The Bulls are not a side that deals in offloads so the Stormers defence don’t need to worry about that, while, despite upstaging the Sharks last weekend at the breakdown, their record in the rucks has been far inferior to that of the Stormers’ this year.

You know what you’re going to get with the Bulls – the blunt instrument of forwards monotonously carrying the ball up – but it works for them and they have actually scored two more tries than the Stormers thus far in the campaign, even though the Capetonians boast the attacking abilities of Damian de Allende, Cheslin Kolbe, Juan de Jongh and Dillyn Leyds.

 

 

Dala has the upgrades to star in all 3 formats 0

Posted on June 08, 2016 by Ken

 

A back-of-the-hand slower ball and a stronger mentality are a couple of the upgrades fast bowler Junior Dala has added to his game as he looks to become a regular member of the Titans team in all three formats in the coming season.

Having spent the 2015 winter at the national academy, Dala showed those improvements in limited-overs cricket last season, especially in the Momentum One-Day Cup, where he played in all 10 matches and ended as the tournament’s third-highest wicket-taker with 16, while conceding barely more than a run-a-ball.

He was also a stalwart of the Titans team that won the RamSlam T20 Challenge, taking eight wickets at an average of 25.12 and conceding less than eight runs an over.

But he only played in four of the Sunfoil Series matches, taking just five wickets at an average of 57, so that is clearly where he wants to improve greatly.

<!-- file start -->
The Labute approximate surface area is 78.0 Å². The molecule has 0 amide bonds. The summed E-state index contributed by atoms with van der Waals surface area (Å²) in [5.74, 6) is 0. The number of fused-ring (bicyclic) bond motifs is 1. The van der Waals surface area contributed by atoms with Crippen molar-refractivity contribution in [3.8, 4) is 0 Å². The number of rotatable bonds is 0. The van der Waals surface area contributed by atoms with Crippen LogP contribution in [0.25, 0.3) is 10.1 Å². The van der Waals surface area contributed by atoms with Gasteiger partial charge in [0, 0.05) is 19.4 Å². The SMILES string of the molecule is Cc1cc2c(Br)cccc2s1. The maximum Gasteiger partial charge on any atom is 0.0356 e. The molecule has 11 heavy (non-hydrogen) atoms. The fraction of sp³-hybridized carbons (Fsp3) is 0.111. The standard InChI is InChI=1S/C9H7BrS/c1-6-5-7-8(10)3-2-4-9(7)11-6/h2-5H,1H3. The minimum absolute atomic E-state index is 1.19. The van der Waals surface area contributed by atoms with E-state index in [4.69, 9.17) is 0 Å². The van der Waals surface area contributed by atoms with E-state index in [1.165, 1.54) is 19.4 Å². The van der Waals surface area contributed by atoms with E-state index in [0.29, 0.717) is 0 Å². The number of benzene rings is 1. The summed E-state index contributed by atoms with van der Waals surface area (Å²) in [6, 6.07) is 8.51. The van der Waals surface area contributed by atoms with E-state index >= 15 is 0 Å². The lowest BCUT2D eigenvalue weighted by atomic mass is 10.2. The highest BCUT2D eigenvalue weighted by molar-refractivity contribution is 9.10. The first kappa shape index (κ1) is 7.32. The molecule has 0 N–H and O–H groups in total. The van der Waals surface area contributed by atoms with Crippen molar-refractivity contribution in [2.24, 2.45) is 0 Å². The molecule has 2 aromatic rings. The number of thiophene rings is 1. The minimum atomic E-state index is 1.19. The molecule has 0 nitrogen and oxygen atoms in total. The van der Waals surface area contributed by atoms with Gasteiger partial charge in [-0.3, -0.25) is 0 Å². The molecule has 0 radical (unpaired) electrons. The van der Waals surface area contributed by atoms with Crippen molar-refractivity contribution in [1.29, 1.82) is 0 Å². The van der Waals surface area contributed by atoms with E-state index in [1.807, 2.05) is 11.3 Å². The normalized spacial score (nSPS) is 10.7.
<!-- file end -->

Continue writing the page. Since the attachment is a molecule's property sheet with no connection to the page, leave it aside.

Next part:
“I had a lot more belief in myself and I learnt valuable lessons with the academy when we toured Sri Lanka and I did reasonably well against Test players. I had early success in the One-Day Cup, I was the leading wicket-taker at the halfway mark, and in the T20 I just went with that flow. I worked on extra skills and I learnt a lot as well from the Proteas bowlers in our squad.

“I felt I was playing for my place the season before that, but last season changed my whole outlook. Sometimes I have to taper down, it’s not just about outright pace, it depends on what’s required for the situation, like the back-of-the-hand slower ball for instance. I’ve grown mentally, I use my head more and I have extra confidence and belief,” Dala said.

“But I haven’t played enough of the long format, the more I play, the better I’ll be. I maybe let myself down a bit in the four-dayers last season, so it’s definitely a major goal to put that right. I’m working hard so hopefully I will play in all three formats next season, I just need to do what I need to do.”

Ironically, the most impressive performance of last season came in a long format game as he destroyed the England second innings with five for 34 in 12 overs for the SA Invitation XI in Potchefstroom, earning the respect of Jimmy Anderson, the leader of the touring attack.

“Taking five against England on a flat Potch pitch made me believe that I can compete at that level, I just need to be more consistent. I got Alex Hales a couple of times and Alastair Cook showed such super skills, but I thought I handled myself well and showed that I can do it. James Anderson came and congratulated me and told me I had big things ahead of me.

“But I never went to a big school and the first time I was ever coached was when I played for Gauteng. So I’m a work in progress and I’m still trying to figure out my action, there are still basics to get right and I need to understand it more,” the unorthodox 26-year-old said.

But the opinions of the great Anderson and coaches Shukri Conrad, the head of the academy, and Rob Walter of the Titans are surely right on the money when it comes to Dala.